Protesters denounce gondola project in Little Cottonwood Canyon
Many participants believe that the two solutions proposed by the Utah Department of Transportation would undermine the beauty of the canyon.
Patches of orange and gold leaf dotted the cliffs above Little Cottonwood Canyon as vehicles honked their support on Saturday as residents and politicians protested against the gondola proposed by the Utah Department of Transportation (UDOT).
A few dozen activists held up signs as the fall sun shone on the concrete of Little Cottonwood Canyon Park and Ride on Saturday. Cries of “No gondola!” Filled the air as leaders and political hopefuls on the microphones explained the damage a gondola would do to the natural landscape.
The UDOT plan proposes either a gondola or a widening of the canyon road to ease traffic in the canyon, both costing more than $ 500 million – $ 592 million for the gondola and $ 510 million for the gondola. improved bus service. However, some residents believe both options would hurt the area, as the upgraded bus route involves the widening of State Route 210.
“The problem is really only about ten days a year – when we have big days of heavy snow and traffic slowing down,” said Whitney Wilkinson, a resident of Sandy with Friends of Little Cottonwood Canyon. “The problem is not as big as the solution we’re trying to build, and the gondola will create a problem rather than solve the existing one.
“For 10 days a year, we spend billions of dollars getting skiers up the canyon,” she continued, “when there really are so many other options to explore – whether they’re improved bus routes, whether toll […] Let’s try the small solutions first before moving on to the more extreme and permanent solution.
Many protesters have lived in the area for decades and do not want to see the canyon disfigured by massive eight-mile rides for a gondola. Bob Douglass, a resident of Cottonwood Heights, said National Geographic showed the canyon as a definition of the “majesties of the purple mountains” featured in the song “America the Beautiful”. This beauty must be protected, he said.
“It’s their idea of wild America, [but] with the giant gondola here it won’t be wild America anymore, ”said Bob Douglass, a resident of Cottonwood Heights. “The truth is that half a billion dollars of our money – your – money will go to some developers who want to build a ski village here in the mouth where we are and two private companies up the hill. . It’s just not worth destroying the canyon for that, and we could spend that half a billion dollars doing something that would benefit the entire valley. “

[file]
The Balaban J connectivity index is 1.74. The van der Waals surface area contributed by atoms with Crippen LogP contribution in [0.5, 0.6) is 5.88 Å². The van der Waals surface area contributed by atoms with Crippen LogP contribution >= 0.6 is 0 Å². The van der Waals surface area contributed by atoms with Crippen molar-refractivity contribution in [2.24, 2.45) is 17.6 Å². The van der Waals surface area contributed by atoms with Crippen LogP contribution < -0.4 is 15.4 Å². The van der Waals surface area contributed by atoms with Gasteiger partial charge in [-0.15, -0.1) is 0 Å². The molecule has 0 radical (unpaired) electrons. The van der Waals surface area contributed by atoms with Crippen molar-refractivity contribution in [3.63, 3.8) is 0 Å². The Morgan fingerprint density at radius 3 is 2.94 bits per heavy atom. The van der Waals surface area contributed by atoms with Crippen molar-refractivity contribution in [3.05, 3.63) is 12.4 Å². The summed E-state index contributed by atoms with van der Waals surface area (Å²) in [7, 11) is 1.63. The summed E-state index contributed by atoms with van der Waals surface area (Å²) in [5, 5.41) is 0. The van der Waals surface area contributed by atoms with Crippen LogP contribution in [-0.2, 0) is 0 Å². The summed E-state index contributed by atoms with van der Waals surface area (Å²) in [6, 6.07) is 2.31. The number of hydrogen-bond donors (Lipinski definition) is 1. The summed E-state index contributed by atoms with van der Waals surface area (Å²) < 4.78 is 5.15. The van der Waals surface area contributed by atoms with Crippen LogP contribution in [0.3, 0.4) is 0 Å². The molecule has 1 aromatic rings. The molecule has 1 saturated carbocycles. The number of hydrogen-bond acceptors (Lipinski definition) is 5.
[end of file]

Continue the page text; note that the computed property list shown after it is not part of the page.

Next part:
Fred Burton lived at the mouth of the canyon for 35 years and was part of the decision-making team for the 2002 Olympic Committee. He said that, during this time, the canyon has been examined by experts and Environmental Protection Agency, and Little Cottonwood Canyon was determined to be “too fragile, too vulnerable to even think about putting [in] any type of place or any type of activity.
“Nothing has changed in this canyon over the past 20 years,” said Burton. “I don’t know what it is, unless it’s about money.”
Burton doesn’t want to see the canyon turn into a tourist attraction that could harm the natural environment with thousands of visitors he can’t stand.
He mentioned the tourism boom that Zion National Park has received in recent months and said more visitors would lead to even more development in the region. Meanwhile, the mountain goats that thrived along the cliffs are already scarce due to ongoing construction projects, Burton said.
Many protesters echoed the feeling that resorts and skiing are not the go-to destinations when the canyon is already the destination.
Gay Lynn Bennion, D-Cottonwood Heights, said she wanted to protect the raw beauty of the area. Bennion – along with eleven other Democratic representatives – signed a letter against the gondola and widening roads, stating that “we have to live with what we have” to protect the canyon.
“I climbed the Pfeifferhorn this year here for the first time,” she said. “And on my way up this great hike, I took an early morning photo of this canyon with just this little narrow road. And I don’t want that to change.
“I want this to remain a wild place,” Bennion added. “That’s why we love it. And I don’t want us to mess this up because we want to get there faster.